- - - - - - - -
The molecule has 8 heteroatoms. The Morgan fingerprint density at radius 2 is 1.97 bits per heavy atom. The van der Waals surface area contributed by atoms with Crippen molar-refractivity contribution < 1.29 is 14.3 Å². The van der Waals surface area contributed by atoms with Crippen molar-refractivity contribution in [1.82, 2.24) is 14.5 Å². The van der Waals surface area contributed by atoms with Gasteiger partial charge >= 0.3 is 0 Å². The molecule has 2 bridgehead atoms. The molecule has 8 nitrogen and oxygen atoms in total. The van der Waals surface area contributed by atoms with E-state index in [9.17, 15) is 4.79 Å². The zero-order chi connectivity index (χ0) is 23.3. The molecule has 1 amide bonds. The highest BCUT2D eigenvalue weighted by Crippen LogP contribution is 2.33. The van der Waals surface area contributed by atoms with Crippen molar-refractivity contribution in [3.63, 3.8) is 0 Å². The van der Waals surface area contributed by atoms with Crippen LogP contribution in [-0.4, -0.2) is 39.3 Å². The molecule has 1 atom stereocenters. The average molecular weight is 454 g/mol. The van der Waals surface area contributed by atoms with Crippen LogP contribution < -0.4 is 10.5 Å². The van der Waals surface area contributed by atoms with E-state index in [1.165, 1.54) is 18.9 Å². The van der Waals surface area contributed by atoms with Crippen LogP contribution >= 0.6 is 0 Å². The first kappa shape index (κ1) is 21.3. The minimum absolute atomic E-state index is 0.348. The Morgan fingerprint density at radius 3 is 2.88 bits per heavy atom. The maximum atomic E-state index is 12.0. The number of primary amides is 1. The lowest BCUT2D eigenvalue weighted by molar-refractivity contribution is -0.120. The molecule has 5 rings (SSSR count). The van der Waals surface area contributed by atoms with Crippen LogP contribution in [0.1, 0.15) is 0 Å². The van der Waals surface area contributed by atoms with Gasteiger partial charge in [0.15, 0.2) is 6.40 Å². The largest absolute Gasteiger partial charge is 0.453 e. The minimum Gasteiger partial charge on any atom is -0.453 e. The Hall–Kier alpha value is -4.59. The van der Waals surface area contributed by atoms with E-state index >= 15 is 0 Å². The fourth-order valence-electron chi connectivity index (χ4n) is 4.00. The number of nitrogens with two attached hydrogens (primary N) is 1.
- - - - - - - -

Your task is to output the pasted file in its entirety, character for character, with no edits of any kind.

The molecule has 8 heteroatoms. The Morgan fingerprint density at radius 2 is 1.97 bits per heavy atom. The van der Waals surface area contributed by atoms with Crippen molar-refractivity contribution < 1.29 is 14.3 Å². The van der Waals surface area contributed by atoms with Crippen molar-refractivity contribution in [1.82, 2.24) is 14.5 Å². The van der Waals surface area contributed by atoms with Gasteiger partial charge >= 0.3 is 0 Å². The molecule has 2 bridgehead atoms. The molecule has 8 nitrogen and oxygen atoms in total. The van der Waals surface area contributed by atoms with E-state index in [9.17, 15) is 4.79 Å². The zero-order chi connectivity index (χ0) is 23.3. The molecule has 1 amide bonds. The highest BCUT2D eigenvalue weighted by Crippen LogP contribution is 2.33. The van der Waals surface area contributed by atoms with Crippen molar-refractivity contribution in [3.63, 3.8) is 0 Å². The van der Waals surface area contributed by atoms with Crippen LogP contribution in [-0.4, -0.2) is 39.3 Å². The molecule has 1 atom stereocenters. The average molecular weight is 454 g/mol. The van der Waals surface area contributed by atoms with Crippen LogP contribution < -0.4 is 10.5 Å². The van der Waals surface area contributed by atoms with E-state index in [1.165, 1.54) is 18.9 Å². The van der Waals surface area contributed by atoms with Crippen LogP contribution >= 0.6 is 0 Å². The first kappa shape index (κ1) is 21.3. The minimum absolute atomic E-state index is 0.348. The Morgan fingerprint density at radius 3 is 2.88 bits per heavy atom. The maximum atomic E-state index is 12.0. The number of primary amides is 1. The lowest BCUT2D eigenvalue weighted by molar-refractivity contribution is -0.120. The molecule has 5 rings (SSSR count). The van der Waals surface area contributed by atoms with Crippen LogP contribution in [0.1, 0.15) is 0 Å². The van der Waals surface area contributed by atoms with Gasteiger partial charge in [0.15, 0.2) is 6.40 Å². The largest absolute Gasteiger partial charge is 0.453 e. The minimum Gasteiger partial charge on any atom is -0.453 e. The Hall–Kier alpha value is -4.59. The van der Waals surface area contributed by atoms with E-state index >= 15 is 0 Å². The fourth-order valence-electron chi connectivity index (χ4n) is 4.00. The number of nitrogens with two attached hydrogens (primary N) is 1.